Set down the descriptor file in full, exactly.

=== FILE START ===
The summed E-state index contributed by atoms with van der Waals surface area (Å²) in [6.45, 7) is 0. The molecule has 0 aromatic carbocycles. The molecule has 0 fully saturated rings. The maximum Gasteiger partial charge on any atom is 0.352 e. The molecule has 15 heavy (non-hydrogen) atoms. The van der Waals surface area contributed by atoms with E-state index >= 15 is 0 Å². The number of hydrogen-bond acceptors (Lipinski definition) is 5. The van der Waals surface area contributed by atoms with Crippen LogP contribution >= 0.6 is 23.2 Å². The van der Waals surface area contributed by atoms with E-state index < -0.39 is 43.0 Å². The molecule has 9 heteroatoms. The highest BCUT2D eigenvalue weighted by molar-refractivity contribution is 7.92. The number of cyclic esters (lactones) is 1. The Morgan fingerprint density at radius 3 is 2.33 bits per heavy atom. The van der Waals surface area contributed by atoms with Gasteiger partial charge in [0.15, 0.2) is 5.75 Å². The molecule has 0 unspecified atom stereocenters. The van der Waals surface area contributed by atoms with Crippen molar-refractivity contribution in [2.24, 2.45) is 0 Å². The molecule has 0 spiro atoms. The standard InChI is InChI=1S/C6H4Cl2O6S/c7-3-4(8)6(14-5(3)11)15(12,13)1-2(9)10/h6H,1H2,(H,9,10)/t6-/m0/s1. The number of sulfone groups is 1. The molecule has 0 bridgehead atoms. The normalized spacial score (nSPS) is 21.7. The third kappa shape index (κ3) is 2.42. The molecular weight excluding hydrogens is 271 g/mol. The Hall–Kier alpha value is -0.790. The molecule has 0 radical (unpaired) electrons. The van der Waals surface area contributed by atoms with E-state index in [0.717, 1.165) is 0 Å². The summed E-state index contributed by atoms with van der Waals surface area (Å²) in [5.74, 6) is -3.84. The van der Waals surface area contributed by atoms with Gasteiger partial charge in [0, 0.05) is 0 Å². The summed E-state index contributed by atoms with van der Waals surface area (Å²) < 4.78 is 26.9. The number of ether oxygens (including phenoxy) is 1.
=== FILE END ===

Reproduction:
The summed E-state index contributed by atoms with van der Waals surface area (Å²) in [6.45, 7) is 0. The molecule has 0 aromatic carbocycles. The molecule has 0 fully saturated rings. The maximum Gasteiger partial charge on any atom is 0.352 e. The molecule has 15 heavy (non-hydrogen) atoms. The van der Waals surface area contributed by atoms with E-state index >= 15 is 0 Å². The number of hydrogen-bond acceptors (Lipinski definition) is 5. The van der Waals surface area contributed by atoms with Crippen LogP contribution >= 0.6 is 23.2 Å². The van der Waals surface area contributed by atoms with E-state index < -0.39 is 43.0 Å². The molecule has 9 heteroatoms. The highest BCUT2D eigenvalue weighted by molar-refractivity contribution is 7.92. The number of cyclic esters (lactones) is 1. The Morgan fingerprint density at radius 3 is 2.33 bits per heavy atom. The van der Waals surface area contributed by atoms with Gasteiger partial charge in [0.15, 0.2) is 5.75 Å². The molecule has 0 unspecified atom stereocenters. The van der Waals surface area contributed by atoms with Crippen molar-refractivity contribution in [2.24, 2.45) is 0 Å². The molecule has 0 spiro atoms. The standard InChI is InChI=1S/C6H4Cl2O6S/c7-3-4(8)6(14-5(3)11)15(12,13)1-2(9)10/h6H,1H2,(H,9,10)/t6-/m0/s1. The number of sulfone groups is 1. The molecule has 0 bridgehead atoms. The normalized spacial score (nSPS) is 21.7. The third kappa shape index (κ3) is 2.42. The molecular weight excluding hydrogens is 271 g/mol. The Hall–Kier alpha value is -0.790. The molecule has 0 radical (unpaired) electrons. The van der Waals surface area contributed by atoms with E-state index in [0.717, 1.165) is 0 Å². The summed E-state index contributed by atoms with van der Waals surface area (Å²) in [5.74, 6) is -3.84. The van der Waals surface area contributed by atoms with Gasteiger partial charge in [0, 0.05) is 0 Å². The summed E-state index contributed by atoms with van der Waals surface area (Å²) < 4.78 is 26.9. The number of ether oxygens (including phenoxy) is 1.